Washington State University is one of the 2018 winners of the Challenge Fund. See all the winners.
Led by Clinical Assistant Professor Lisa Waananen Jones, the Journalism and Media Production Department of Washington State University’s Edward R. Murrow College of Communication is participating in an ongoing rural reporting initiative in partnership with Northwest Public Broadcasting.
Describe your project
Will experimenting with community-guided rural reporting lead to better rural news coverage? Student journalists from Washington State University will visit different towns all over Eastern Washington and North Idaho to talk with people and look for stories. Later, they’ll hit the road again with professional journalists to cap off the Rural Reporting Plunge.
What is your experiment?
Our hypothesis is that community guidance and involvement can improve “parachute” journalism to create meaningful coverage in rural areas. We are working with local libraries in the rural communities surrounding our university to build story ideas, then sending teams of students with professional or faculty advisers to produce multimedia content. We are specifically testing whether this relationship and process 1) is effective for student learning, 2) leads to story ideas that would otherwise be missed, 3) creates meaningful coverage that represents communities with more depth than typical “parachute” journalism. We have gathered data and interviews about student learning, and need to get more feedback from local communities as the project progresses in spring 2019.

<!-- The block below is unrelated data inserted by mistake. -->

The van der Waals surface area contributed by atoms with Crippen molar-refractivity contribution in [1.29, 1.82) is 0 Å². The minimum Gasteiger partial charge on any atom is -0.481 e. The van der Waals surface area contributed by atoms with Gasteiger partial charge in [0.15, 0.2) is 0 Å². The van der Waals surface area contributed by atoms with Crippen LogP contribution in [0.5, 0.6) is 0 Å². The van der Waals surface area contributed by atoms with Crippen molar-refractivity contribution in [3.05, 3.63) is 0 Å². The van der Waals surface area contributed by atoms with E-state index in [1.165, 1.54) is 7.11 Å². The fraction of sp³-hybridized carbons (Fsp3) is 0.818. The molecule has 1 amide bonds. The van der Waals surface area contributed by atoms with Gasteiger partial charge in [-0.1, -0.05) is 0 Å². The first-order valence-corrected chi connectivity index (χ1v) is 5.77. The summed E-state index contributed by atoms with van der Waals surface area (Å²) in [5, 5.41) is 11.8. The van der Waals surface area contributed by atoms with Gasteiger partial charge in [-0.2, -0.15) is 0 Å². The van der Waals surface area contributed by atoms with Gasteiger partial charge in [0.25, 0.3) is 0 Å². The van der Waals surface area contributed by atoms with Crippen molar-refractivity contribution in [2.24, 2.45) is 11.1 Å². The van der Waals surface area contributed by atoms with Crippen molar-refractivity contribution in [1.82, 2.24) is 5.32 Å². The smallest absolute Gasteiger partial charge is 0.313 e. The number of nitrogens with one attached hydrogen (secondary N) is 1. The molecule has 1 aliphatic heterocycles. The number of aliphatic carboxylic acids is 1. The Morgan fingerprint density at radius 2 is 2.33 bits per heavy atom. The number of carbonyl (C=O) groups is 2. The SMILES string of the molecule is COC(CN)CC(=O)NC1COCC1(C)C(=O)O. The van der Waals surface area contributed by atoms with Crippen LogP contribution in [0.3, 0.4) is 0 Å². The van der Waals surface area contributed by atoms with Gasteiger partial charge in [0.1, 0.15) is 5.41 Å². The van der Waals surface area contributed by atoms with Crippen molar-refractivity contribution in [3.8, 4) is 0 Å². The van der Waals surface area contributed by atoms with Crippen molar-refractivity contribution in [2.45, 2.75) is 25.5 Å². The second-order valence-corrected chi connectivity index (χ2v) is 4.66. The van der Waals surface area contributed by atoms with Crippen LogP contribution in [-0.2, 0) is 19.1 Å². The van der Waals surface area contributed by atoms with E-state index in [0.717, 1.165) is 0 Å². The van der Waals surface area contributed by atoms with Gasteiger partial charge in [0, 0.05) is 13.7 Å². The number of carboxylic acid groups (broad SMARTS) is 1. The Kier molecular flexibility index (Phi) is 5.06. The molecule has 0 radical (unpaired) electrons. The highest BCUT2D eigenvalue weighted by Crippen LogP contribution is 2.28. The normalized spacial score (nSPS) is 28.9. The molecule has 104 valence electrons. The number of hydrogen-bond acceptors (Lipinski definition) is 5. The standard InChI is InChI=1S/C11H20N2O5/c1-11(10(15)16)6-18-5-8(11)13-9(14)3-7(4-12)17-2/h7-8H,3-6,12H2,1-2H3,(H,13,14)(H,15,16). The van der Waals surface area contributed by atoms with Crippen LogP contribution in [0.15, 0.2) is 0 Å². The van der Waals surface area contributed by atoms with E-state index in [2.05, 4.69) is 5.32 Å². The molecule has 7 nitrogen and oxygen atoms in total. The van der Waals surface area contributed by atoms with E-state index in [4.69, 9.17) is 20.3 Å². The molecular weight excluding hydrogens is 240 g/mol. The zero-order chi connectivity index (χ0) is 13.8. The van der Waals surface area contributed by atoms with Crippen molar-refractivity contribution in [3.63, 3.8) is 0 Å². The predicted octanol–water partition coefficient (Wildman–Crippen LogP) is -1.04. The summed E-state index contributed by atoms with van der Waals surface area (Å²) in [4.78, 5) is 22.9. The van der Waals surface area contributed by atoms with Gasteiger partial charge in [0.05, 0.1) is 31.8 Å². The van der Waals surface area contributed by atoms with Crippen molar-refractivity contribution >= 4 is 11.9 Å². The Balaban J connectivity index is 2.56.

2019 update: The hypothesis has not changed substantially, though our perspective on outcomes has shifted as we’ve worked with local communities and learned from other projects involving community-led reporting. We’ve realized that successful engagement and relationship-building is not transactional, and needs to be a cyclical process rather than a linear one. There is value in asking for ideas and sending students to talk with people, even if those ideas and conversations do not immediately turn into publishable stories. Data and results from our fall semester activities support the hypothesis with regard to student learning and differences in story ideas. The spring activities will provide more information about the quality of coverage from various perspectives.
We’ve added some project activities and events this spring because our fall activities came in under budget, based on suggestions from students and library staff. Tentative projects include:
- Reporting travel fund for students to voluntarily follow up on stories from the Rural Reporting Plunge in the fall.
- Student-led multimedia training for K-12 kids at local libraries, for podcasts, visuals and/or interviewing and news techniques.
- Showcase event in April to show student work and invite people involved with the project to campus, to supplement the Murrow Symposium panel with more time for conversation and fully completed student work.
If the experiment works, what do you think might happen?